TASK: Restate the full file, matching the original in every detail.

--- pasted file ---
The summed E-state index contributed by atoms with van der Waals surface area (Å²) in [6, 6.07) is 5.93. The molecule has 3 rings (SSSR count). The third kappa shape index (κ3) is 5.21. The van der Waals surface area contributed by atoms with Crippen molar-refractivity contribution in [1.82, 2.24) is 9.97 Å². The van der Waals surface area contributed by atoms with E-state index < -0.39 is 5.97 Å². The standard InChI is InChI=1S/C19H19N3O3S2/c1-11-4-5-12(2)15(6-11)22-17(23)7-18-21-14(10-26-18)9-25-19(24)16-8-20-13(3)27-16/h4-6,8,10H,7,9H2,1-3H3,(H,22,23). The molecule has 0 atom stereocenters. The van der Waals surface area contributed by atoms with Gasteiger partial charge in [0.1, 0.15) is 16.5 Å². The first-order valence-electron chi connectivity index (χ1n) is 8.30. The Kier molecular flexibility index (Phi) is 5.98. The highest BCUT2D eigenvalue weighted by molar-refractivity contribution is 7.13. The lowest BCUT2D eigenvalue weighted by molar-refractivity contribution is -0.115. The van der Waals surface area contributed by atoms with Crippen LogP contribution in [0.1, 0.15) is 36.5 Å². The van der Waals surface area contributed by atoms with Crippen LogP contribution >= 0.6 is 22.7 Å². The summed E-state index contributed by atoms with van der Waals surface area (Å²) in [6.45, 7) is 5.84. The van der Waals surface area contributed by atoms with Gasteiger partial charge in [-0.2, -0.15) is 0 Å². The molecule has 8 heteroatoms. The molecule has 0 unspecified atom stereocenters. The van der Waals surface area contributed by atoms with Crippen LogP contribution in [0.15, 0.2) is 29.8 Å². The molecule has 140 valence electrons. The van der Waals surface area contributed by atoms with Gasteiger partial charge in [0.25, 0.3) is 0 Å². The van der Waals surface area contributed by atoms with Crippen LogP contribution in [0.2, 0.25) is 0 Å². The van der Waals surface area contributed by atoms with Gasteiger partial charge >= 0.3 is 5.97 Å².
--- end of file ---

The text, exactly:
The summed E-state index contributed by atoms with van der Waals surface area (Å²) in [6, 6.07) is 5.93. The molecule has 3 rings (SSSR count). The third kappa shape index (κ3) is 5.21. The van der Waals surface area contributed by atoms with Crippen molar-refractivity contribution in [1.82, 2.24) is 9.97 Å². The van der Waals surface area contributed by atoms with E-state index < -0.39 is 5.97 Å². The standard InChI is InChI=1S/C19H19N3O3S2/c1-11-4-5-12(2)15(6-11)22-17(23)7-18-21-14(10-26-18)9-25-19(24)16-8-20-13(3)27-16/h4-6,8,10H,7,9H2,1-3H3,(H,22,23). The molecule has 0 atom stereocenters. The van der Waals surface area contributed by atoms with Gasteiger partial charge in [0.1, 0.15) is 16.5 Å². The first-order valence-electron chi connectivity index (χ1n) is 8.30. The Kier molecular flexibility index (Phi) is 5.98. The highest BCUT2D eigenvalue weighted by molar-refractivity contribution is 7.13. The lowest BCUT2D eigenvalue weighted by molar-refractivity contribution is -0.115. The van der Waals surface area contributed by atoms with Crippen LogP contribution in [0.1, 0.15) is 36.5 Å². The van der Waals surface area contributed by atoms with Crippen LogP contribution >= 0.6 is 22.7 Å². The summed E-state index contributed by atoms with van der Waals surface area (Å²) in [6.45, 7) is 5.84. The van der Waals surface area contributed by atoms with Gasteiger partial charge in [-0.2, -0.15) is 0 Å². The molecule has 8 heteroatoms. The molecule has 0 unspecified atom stereocenters. The van der Waals surface area contributed by atoms with Crippen LogP contribution in [0.15, 0.2) is 29.8 Å². The molecule has 140 valence electrons. The van der Waals surface area contributed by atoms with Gasteiger partial charge in [0.25, 0.3) is 0 Å². The van der Waals surface area contributed by atoms with Crippen LogP contribution in [0.2, 0.25) is 0 Å². The van der Waals surface area contributed by atoms with Gasteiger partial charge >= 0.3 is 5.97 Å².